There are two things you cannot give any self-respecting cop. Lip under any circumstance and laws that are unenforceable. Cannabis arrestees are not the only victims in the absence of clear cannabis legislation, says Cosatu, cops are also victims in having to operate with no clear guidelines and huge consequences on their actions. The Union says cannabis legislation affects trade union members in the police, prisons and health services specifically.
Trade Union federation Cosatu supports the main provisions of the controversial Cannabis Bill and has urged Parliament to fix the defects and pass it into law in this sitting of Parliament as regulatory uncertainty is putting police and prison union members in an invidious position.
During the Parliamentary hearings last week on the Cannabis for Private Purposes Bill, MP’s expressed determination to finalize cannabis legislation before the end of the year. Cosatu’s Parliamentary Advisor, Mathew Parks said he thought that was a good idea because the delay in implementing a clear cannabis regulatory framework was also making life unduly uncomfortable for members of POPCRU, the Police and Correctional Services Union.
However, there are fewer than 60 working days left of this, the sixth democratic Parliament, before next year’s elections and that might not be enough time to fix the broken Bill. “We are worried that it won’t be passed this year and that the next parliament will have a lot of work to do in passing supplementary laws.”
Parks, told the Justice and Correctional Services Portfolio Committee that the delay in enacting clear cannabis legislation was putting unionized police members under a lot of pressure. Speaking to MP’s on 23 May 2023, Parks said Cosatu welcomed many of the new amendments to the Bill but was concerned about Government’s contradictory thinking on whether or not it really wanted to legalize the plant.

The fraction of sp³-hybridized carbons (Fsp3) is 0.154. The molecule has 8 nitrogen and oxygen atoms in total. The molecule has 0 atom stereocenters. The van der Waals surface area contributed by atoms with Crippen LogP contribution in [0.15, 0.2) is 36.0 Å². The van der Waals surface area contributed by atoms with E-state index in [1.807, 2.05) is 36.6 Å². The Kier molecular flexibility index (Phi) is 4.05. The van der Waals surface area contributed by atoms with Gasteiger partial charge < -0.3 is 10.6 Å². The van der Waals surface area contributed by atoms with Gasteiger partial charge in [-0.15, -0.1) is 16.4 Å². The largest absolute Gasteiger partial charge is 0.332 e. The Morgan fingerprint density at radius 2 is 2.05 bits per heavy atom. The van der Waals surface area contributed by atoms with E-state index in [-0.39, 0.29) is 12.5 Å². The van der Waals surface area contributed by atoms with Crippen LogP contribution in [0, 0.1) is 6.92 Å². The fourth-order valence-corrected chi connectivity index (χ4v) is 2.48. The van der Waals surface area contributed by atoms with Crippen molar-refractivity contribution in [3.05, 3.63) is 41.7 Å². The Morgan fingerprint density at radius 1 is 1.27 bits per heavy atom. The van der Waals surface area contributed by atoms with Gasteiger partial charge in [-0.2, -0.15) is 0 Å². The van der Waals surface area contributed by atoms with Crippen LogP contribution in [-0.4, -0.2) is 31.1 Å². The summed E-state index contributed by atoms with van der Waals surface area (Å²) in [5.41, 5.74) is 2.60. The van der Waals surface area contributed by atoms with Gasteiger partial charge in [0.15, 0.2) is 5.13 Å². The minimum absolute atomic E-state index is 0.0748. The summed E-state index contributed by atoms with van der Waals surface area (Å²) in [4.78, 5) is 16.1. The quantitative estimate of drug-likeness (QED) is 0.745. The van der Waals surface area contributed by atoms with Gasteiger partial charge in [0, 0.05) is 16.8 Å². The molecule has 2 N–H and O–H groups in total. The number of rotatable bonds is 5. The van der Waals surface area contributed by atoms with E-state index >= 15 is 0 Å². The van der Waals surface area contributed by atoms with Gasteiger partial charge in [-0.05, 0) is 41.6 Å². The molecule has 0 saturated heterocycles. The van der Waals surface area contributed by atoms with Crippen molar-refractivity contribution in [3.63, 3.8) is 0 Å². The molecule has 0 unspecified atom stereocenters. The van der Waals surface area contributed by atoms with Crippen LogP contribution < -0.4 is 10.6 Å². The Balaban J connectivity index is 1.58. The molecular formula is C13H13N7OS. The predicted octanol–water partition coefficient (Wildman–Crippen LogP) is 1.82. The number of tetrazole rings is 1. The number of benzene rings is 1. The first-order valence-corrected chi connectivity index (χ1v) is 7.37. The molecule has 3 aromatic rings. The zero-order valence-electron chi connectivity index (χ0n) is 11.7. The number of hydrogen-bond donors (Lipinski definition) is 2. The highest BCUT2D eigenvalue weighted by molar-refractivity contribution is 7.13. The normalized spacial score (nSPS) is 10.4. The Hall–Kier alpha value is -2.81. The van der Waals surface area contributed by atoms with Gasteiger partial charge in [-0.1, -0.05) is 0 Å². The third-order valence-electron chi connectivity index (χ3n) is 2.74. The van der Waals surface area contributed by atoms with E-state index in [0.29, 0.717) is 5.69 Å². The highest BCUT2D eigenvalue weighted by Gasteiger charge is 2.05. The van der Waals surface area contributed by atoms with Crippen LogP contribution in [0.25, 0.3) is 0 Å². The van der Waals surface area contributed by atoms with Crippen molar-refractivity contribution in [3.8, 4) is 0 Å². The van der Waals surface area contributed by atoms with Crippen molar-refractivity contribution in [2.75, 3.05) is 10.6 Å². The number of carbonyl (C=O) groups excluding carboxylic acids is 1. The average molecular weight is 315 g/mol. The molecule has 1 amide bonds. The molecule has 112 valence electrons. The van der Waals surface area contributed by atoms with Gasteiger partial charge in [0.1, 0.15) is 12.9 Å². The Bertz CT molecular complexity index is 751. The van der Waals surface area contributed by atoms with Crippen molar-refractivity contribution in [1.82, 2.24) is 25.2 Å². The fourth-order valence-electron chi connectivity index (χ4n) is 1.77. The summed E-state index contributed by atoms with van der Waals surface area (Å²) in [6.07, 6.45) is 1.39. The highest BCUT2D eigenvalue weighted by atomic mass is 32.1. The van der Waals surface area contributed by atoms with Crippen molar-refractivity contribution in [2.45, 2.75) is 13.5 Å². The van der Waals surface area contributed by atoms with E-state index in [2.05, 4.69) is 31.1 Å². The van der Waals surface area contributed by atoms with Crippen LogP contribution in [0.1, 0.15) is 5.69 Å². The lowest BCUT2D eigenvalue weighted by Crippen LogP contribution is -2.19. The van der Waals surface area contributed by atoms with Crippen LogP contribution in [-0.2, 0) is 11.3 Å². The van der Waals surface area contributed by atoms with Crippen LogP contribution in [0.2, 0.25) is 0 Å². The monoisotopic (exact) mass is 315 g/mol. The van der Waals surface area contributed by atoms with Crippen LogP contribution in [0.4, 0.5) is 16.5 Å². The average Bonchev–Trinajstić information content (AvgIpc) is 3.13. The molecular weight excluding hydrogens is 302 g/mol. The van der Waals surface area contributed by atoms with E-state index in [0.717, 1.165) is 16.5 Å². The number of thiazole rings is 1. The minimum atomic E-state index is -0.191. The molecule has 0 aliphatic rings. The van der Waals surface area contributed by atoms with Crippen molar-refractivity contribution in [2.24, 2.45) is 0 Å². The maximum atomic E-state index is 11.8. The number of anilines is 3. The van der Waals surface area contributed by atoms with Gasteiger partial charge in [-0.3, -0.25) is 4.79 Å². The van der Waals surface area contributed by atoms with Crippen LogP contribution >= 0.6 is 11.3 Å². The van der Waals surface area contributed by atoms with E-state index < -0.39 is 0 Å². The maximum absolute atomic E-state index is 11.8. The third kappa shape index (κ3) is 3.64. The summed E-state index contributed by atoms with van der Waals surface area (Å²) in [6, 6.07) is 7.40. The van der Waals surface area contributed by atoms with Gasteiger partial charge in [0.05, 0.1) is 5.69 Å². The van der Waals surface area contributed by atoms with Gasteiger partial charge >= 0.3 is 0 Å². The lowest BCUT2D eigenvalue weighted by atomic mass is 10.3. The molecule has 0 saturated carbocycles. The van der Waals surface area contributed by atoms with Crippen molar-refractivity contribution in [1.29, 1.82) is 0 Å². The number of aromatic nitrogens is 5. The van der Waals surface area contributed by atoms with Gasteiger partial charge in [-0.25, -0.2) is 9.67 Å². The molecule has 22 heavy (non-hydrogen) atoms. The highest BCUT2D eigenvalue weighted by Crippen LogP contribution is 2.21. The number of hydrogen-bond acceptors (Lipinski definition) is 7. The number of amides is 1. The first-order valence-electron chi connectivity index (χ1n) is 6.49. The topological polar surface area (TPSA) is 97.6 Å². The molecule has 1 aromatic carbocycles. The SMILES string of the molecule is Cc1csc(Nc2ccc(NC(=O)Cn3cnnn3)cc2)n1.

He said Cosatu supported the urgent passage of the Bill through Parliament “to address the Constitutional Court directive to legalize cannabis and provide a legal framework for the legal cultivation, sale and consumption of cannabis and related products”. But he raised concerns about the spirit of “bureaucratic sullenness” behind the Justice Department’s thinking about cannabis, and practicalities that would make life hell for some Cosatu union members.
Parks said that while the Bill gave cannabis rights to religious and cultural groups, it made it unnecessarily bureaucratic to exercise those rights: “The practicalities don’t make sense, especially about ministerial permissions for religious groups. We are shifting an unfair burden on police officers who will require registry etc, It will create unnecessary conflict and potentially put our police members in a difficult position by having to raid a church, for instance”.
Cosatu supported the clauses relating to commercialization and the expungement of criminal records and supported the no-driving-while under the influence of cannabis provision. Parks said 14 000 people die on the roads every year, and that everything possible needed to be done to reduce this. He said one of Cosatu’s main problems with the Bill was the basic contradiction that the legislation sought to legalize cannabis but at the same time placed severe restrictions in that regard. He said the restrictions on immature plants did not make sense and was concerned that the clause around children’s access to cannabis had been dropped.
Parks said many parts of the Bill were unenforceable, a point Cullinan and Associates lawyer Paul Michael Keichel picked up on:
How do we enforce this against the rural Amapondo who want to grow adult use cannabis and then use the stalks to make hempcrete to builds their private residences?
Are we going to force those rural Amapondo to switch their land race cannabis for imported hemp cultivars if they want to dabble in the commercial hemp space. And what are we going to do about the issue of cross pollination?
Will the rural Amapondo have to destroy their hemp crop and be branded as criminals because of cross pollination from high THC adult use growers a valley or two away across the mountains.
There’s also the problem of hemp. As Brenda Ferreira of Qure Laboratories pointed out to MP’s during her presentation, cannabis and hemp are the same plant with differing THC levels. She said because of THC spikes in southern Africa, many farmers would only find out whether they’d grown cannabis or hemp post-harvest after sending samples for lab testing. How are police going to tell the difference between hemp and cannabis?
The Portfolio Committee is due to hear feedback from the Department of Justice on Friday, 2 June 2023 on stakeholder input on the Bill.